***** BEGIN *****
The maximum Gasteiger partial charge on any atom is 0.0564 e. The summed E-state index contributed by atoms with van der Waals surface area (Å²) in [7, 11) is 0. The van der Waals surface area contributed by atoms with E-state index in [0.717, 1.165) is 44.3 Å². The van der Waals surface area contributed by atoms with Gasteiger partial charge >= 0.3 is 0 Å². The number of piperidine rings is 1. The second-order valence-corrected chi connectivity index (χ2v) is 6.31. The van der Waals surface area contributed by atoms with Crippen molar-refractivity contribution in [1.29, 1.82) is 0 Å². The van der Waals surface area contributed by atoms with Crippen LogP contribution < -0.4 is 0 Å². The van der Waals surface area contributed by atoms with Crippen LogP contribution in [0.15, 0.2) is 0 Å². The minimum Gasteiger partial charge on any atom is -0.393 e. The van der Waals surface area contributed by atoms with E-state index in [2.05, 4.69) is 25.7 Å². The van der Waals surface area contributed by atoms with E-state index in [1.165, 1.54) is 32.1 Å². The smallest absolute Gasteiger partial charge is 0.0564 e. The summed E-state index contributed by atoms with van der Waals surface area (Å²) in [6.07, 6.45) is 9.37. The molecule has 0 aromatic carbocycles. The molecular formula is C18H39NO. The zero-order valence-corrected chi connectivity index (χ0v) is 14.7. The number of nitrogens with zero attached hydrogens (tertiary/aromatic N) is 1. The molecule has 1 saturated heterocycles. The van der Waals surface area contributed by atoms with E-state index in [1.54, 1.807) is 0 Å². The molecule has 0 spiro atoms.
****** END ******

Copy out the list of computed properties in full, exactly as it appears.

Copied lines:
The maximum Gasteiger partial charge on any atom is 0.0564 e. The summed E-state index contributed by atoms with van der Waals surface area (Å²) in [7, 11) is 0. The van der Waals surface area contributed by atoms with E-state index in [0.717, 1.165) is 44.3 Å². The van der Waals surface area contributed by atoms with Gasteiger partial charge >= 0.3 is 0 Å². The number of piperidine rings is 1. The second-order valence-corrected chi connectivity index (χ2v) is 6.31. The van der Waals surface area contributed by atoms with Crippen molar-refractivity contribution in [1.29, 1.82) is 0 Å². The van der Waals surface area contributed by atoms with Crippen LogP contribution < -0.4 is 0 Å². The van der Waals surface area contributed by atoms with Crippen LogP contribution in [0.15, 0.2) is 0 Å². The minimum Gasteiger partial charge on any atom is -0.393 e. The van der Waals surface area contributed by atoms with E-state index in [2.05, 4.69) is 25.7 Å². The van der Waals surface area contributed by atoms with E-state index in [1.165, 1.54) is 32.1 Å². The smallest absolute Gasteiger partial charge is 0.0564 e. The summed E-state index contributed by atoms with van der Waals surface area (Å²) in [6.07, 6.45) is 9.37. The molecule has 0 aromatic carbocycles. The molecular formula is C18H39NO. The zero-order valence-corrected chi connectivity index (χ0v) is 14.7. The number of nitrogens with zero attached hydrogens (tertiary/aromatic N) is 1. The molecule has 1 saturated heterocycles. The van der Waals surface area contributed by atoms with E-state index in [1.54, 1.807) is 0 Å². The molecule has 0 spiro atoms.